You must see “Blickman”. For you, it would be like watching home movies, with one nostalgic scene after another. (Cue the violins…)

  9. Daniel says:

    Another strong entry this week. Isn’t is ironic that the year’s best puzzle week comes in LATE, LATE August?

  10. Winnie says:

    Glad Geoffrey Beene was straightened out. In my day he was the best!! I actually had a few of his elegant dresses. Ralph Lauren and Calvin Klein were newcomers and more sportswear. (I have to admit that his name did not immediately come to me while doing the puzzle.)

  11. Huda says:

    NYT: Great to see that the defense of BEENE was initiated by Bruce :) I was ready to mention the same thing. It’s definitely a generational difference… Maybe “once” at the end of that clue would have helped.

    Good puzzle, attainable without being overly easy, with a modern vibe, except for BEENE…

  12. Byron says:

    Obviously Rep. Bachmann’a parents excised an L from her name so that one day she could grow up to be 1-Across in the New York Times puzzle.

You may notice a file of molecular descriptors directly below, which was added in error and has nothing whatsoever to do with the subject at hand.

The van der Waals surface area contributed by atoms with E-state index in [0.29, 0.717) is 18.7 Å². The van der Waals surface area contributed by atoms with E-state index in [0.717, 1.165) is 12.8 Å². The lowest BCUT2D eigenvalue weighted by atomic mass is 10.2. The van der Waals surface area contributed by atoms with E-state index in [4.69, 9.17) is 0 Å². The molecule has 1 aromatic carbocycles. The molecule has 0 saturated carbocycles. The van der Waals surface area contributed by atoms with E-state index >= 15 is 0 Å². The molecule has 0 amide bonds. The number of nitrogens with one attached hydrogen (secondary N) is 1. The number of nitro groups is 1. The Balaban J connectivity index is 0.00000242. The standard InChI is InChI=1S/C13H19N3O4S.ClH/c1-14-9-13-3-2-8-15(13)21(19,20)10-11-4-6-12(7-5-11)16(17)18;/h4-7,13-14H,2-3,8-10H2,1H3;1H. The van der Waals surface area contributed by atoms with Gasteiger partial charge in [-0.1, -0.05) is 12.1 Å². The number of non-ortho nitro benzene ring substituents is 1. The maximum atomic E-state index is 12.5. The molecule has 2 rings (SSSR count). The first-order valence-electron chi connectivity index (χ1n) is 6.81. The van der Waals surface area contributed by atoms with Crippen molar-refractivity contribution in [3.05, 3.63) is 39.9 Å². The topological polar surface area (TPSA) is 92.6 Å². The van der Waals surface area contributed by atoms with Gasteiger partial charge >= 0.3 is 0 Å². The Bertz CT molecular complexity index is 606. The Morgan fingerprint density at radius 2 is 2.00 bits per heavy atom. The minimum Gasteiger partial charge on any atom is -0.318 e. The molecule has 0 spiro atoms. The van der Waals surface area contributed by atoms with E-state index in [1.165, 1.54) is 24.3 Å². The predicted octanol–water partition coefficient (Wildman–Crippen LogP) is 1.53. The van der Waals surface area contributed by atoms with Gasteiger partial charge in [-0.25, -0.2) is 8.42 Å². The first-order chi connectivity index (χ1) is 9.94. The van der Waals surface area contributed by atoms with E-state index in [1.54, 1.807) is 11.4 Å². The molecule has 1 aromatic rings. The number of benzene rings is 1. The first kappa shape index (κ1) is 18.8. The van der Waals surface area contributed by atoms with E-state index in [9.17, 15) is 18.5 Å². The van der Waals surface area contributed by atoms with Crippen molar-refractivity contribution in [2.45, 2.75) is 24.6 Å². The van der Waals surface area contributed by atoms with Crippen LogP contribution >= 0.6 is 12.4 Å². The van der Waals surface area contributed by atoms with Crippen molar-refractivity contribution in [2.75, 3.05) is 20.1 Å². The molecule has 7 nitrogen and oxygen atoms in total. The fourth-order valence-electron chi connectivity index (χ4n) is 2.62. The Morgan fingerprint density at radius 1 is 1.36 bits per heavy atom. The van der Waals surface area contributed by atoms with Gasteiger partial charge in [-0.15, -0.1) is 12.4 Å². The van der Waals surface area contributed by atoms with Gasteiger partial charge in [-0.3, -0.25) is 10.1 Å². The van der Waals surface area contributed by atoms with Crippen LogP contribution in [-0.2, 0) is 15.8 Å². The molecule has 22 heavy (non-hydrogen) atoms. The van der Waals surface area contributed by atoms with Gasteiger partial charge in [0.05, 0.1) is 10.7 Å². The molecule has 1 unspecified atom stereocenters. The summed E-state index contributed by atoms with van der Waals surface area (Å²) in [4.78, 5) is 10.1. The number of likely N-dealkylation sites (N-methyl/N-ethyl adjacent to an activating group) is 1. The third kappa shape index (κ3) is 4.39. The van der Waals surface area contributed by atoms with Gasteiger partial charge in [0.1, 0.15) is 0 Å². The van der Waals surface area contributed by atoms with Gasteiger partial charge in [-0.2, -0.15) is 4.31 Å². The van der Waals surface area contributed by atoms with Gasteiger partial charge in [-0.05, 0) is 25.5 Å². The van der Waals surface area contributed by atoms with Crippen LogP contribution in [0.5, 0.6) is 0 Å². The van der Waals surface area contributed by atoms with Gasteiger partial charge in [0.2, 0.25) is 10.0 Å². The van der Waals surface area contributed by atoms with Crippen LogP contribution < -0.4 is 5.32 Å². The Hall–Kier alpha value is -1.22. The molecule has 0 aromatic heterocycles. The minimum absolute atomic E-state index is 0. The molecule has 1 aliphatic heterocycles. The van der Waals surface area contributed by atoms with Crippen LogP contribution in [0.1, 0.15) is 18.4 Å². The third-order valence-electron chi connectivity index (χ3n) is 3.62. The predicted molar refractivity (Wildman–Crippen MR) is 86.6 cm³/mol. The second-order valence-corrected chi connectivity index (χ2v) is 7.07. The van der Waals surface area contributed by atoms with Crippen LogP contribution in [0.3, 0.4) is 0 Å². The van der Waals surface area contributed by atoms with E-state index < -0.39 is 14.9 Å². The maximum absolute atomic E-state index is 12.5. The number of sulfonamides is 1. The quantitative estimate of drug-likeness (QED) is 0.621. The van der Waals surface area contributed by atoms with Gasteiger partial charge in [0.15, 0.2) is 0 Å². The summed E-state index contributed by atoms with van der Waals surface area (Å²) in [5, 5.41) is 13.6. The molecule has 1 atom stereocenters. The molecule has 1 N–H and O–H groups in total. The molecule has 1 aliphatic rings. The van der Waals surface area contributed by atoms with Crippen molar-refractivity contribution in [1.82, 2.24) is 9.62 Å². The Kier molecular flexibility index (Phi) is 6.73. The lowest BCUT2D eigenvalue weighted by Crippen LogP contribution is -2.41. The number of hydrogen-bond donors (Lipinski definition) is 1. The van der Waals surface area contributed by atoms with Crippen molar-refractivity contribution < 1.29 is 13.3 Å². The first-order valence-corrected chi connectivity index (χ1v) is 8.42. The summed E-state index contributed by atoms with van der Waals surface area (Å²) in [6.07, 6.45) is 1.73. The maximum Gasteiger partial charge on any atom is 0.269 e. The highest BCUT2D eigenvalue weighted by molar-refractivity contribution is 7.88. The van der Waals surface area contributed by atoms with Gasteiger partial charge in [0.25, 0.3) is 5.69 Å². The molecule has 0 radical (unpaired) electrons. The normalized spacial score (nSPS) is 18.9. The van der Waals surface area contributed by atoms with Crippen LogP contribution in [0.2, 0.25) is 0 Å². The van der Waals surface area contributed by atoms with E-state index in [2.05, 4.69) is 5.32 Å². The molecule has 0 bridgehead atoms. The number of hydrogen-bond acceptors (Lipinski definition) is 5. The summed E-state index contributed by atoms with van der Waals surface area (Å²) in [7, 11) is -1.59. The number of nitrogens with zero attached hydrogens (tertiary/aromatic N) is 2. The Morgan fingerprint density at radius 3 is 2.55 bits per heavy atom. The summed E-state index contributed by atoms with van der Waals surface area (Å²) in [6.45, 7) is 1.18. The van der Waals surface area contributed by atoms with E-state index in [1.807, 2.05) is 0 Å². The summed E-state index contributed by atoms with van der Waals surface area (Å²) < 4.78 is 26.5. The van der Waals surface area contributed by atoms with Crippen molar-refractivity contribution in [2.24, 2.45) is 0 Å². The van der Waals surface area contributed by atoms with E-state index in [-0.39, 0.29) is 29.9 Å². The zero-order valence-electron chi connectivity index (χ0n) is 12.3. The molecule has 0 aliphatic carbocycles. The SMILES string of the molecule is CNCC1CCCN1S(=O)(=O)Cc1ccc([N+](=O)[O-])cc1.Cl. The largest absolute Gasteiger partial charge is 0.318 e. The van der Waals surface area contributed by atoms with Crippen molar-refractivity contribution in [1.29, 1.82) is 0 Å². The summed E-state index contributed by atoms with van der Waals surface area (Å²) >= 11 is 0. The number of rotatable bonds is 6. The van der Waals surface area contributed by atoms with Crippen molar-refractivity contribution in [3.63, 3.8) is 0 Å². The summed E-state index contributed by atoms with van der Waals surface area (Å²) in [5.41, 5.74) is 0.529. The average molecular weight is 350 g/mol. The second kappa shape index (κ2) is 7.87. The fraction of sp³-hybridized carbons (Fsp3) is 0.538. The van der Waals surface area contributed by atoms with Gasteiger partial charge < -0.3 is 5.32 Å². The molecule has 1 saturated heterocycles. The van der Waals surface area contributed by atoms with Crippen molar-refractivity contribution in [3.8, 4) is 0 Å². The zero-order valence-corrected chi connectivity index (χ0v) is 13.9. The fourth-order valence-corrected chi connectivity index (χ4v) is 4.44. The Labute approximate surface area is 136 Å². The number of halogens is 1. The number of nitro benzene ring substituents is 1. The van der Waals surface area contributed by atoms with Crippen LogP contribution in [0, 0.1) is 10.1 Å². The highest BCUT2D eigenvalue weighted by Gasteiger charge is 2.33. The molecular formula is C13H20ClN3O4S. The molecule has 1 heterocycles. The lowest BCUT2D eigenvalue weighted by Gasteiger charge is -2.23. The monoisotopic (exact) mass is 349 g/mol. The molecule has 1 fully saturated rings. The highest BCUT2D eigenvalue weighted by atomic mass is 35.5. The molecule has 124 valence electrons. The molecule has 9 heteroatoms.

13. Shteyman says:

    Nice offering from David. Lots of cool answers (and clues), my favorite being AFLUTTER, USB PORT, BILIOUS and FOR SURE. I used to work in a men’s clothing store years ago, so BEENE was a gimme. And regarding the clue for NEONATE, the joke goes that Russian formula one is C2H5OH.

    • Brucenm says:

      Michael!! Kak pozhivaesh? Khorosho? Are you a hard-working physician now? Will we see your name on a puzzle again? I hope so.

  14. lemonade714 says:

    The HBO documentary about Marty Glickman was filled with everything, humor, pathos, surprises, world politics and I too suggest it be watched, whtether you heard of him, care about sports or not.

  15. Thanks for the write-up, Amy, and for all the nice comments! MICHELE BACHMANN is indeed a tough name to spell, though it fit nicely into the grid at 1-Across!